Seaside and Wayside, Book One  by Julia McNair Wright

The Bee Babies

A BEE does not live more than three or four years. The work bees know that some of the grubs must grow to be queens, others to be drones, and others work bees. They make for the baby queen bee a large, round cell.

In each hive there are five or six cells for these baby queens.

The nurse bees feed the grubs. They give the baby queens all they can eat of very nice food. The grub of the new queen bee grows large, and eats as much as it wants.

The work-bee babies are in small cells. Their food is plain bee-bread. They are fed less than the queen-grubs. Then shut in their tight cells they turn into work bees.

After a time the grubs shut in the big cells turn into queen bees. They begin to sing a song.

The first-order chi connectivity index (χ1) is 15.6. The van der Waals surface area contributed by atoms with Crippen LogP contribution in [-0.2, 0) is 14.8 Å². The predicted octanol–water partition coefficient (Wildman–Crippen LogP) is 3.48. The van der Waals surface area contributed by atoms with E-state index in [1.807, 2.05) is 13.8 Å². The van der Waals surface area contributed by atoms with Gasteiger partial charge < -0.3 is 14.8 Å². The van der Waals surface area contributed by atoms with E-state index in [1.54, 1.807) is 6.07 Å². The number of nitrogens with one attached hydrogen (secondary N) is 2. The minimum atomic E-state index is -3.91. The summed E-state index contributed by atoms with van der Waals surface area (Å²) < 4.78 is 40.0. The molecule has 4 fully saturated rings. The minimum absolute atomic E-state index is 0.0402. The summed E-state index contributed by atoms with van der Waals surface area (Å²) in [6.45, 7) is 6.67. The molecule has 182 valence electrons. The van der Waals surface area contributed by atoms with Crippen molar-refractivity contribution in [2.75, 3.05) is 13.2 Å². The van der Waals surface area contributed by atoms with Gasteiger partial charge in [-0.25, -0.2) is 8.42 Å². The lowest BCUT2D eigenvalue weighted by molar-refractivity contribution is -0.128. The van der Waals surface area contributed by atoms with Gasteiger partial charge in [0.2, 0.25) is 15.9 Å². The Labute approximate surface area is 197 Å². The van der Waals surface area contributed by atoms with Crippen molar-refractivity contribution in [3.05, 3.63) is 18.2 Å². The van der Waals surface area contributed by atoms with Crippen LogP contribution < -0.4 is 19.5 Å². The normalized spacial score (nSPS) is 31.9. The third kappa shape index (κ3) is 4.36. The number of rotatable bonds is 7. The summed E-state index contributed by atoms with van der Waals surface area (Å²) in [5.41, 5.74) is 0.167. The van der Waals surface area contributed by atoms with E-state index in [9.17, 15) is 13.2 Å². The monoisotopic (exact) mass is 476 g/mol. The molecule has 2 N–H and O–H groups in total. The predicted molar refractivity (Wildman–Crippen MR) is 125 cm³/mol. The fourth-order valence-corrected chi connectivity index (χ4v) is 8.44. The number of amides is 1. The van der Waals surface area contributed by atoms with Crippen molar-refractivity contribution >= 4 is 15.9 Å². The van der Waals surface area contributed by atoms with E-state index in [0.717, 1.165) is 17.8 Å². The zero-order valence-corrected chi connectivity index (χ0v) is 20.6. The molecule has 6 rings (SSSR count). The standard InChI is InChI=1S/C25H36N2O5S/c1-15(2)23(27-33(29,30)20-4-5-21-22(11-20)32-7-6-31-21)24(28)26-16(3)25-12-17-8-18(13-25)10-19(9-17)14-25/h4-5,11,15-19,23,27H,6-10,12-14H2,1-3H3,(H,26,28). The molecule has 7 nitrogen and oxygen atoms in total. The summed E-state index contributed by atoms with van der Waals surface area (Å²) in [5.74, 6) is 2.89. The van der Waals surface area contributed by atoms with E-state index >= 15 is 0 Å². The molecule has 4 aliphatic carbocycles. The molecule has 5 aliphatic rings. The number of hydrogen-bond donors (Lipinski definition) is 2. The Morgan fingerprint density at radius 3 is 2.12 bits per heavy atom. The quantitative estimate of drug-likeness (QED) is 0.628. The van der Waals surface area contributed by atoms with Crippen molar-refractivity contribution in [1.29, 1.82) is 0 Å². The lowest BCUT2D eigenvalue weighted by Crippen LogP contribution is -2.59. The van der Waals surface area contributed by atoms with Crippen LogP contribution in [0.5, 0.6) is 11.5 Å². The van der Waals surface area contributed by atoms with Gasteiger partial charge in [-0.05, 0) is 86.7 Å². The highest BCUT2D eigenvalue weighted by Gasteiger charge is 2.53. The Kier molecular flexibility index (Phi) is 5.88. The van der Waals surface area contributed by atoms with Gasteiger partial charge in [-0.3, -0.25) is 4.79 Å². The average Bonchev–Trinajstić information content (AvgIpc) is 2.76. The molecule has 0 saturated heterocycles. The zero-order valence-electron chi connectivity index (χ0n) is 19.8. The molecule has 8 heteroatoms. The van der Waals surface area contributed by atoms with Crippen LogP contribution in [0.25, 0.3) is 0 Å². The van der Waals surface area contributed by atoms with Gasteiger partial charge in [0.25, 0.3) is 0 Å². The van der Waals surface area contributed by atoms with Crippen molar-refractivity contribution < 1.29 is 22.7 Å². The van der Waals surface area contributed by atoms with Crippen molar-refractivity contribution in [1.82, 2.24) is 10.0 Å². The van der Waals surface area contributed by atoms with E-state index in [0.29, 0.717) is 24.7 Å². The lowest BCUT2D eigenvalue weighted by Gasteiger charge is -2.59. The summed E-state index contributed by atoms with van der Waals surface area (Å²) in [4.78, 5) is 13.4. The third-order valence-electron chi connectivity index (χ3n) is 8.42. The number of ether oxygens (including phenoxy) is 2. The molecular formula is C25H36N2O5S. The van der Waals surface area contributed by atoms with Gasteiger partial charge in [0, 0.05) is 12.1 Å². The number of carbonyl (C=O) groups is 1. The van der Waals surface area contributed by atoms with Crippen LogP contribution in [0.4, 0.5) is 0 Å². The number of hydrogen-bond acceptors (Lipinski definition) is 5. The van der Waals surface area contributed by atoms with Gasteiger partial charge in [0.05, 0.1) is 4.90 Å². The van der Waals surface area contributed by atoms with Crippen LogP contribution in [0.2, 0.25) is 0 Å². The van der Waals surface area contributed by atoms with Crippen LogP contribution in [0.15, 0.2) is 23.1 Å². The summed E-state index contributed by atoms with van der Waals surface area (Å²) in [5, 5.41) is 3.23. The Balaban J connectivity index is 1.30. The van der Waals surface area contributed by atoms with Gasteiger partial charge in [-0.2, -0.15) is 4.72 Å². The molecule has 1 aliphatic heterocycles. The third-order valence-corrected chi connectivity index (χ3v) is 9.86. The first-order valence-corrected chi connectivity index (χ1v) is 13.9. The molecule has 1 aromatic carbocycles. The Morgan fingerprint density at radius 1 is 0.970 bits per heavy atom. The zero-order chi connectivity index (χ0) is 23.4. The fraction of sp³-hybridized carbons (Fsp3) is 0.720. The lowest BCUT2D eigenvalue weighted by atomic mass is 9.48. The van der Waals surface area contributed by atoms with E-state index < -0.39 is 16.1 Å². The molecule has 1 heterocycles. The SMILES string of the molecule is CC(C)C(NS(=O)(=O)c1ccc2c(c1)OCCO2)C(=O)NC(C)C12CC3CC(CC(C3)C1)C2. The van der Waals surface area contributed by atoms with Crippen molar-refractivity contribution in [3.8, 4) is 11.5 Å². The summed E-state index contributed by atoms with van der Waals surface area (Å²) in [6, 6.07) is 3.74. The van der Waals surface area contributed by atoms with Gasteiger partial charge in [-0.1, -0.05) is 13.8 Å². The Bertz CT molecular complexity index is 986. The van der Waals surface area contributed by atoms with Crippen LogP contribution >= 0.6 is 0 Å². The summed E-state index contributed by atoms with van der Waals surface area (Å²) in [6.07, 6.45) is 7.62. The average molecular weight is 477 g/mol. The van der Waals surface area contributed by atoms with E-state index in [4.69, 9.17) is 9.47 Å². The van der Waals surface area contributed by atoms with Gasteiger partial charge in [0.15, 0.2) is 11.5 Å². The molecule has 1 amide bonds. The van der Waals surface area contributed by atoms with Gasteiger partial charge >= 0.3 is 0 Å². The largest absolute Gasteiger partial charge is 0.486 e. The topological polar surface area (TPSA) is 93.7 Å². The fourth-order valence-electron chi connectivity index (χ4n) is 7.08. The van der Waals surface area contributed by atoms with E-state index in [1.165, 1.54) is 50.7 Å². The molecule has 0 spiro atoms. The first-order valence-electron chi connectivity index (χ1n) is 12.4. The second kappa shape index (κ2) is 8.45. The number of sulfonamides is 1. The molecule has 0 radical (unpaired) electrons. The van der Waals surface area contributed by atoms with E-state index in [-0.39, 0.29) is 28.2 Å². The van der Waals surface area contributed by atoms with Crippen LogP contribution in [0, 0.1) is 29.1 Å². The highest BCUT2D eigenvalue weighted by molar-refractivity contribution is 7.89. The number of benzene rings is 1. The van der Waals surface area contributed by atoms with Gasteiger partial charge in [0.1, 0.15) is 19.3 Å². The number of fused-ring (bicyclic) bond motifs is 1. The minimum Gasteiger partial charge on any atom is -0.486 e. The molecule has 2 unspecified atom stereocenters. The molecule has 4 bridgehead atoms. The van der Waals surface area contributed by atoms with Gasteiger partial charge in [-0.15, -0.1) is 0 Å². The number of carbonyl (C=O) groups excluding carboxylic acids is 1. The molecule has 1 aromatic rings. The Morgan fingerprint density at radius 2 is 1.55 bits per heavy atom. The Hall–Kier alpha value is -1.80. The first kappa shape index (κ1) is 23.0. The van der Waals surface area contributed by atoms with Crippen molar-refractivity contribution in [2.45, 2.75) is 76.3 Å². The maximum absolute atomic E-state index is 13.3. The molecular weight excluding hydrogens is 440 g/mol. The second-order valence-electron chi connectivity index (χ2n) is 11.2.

The queen bee hears it. She knows that more queen bees will come out.

That makes her angry.

She runs at the cells, to try to kill the new queens. The work bees all stand in her way. They will not let her kill the new queens.

There can be only one queen in a hive at one time. So the old queen says, "Come! I will go away! I will not live here any more!"


First Flight

Many of the old bees say, "We will go with our queen." Then they fly out of the hive in a cloud. They wish to find a new home.

Did you ever see bees swarm? They may fly far away, or they may light near by. They hang on a vine, or branch, or stick, like a bunch of grapes. Can you put them into a new hive? Yes, but you must put the queen in, too. They will not live where there is no queen mother.

Drop them softly into a new hive where there is a piece of honey-comb. In a few hours they are calm. Then they go to work.

The work bees begin to make cells. They spread wax. They build walls.

If a young bee lays a bit of wax wrong, some old one takes it up and lays it right.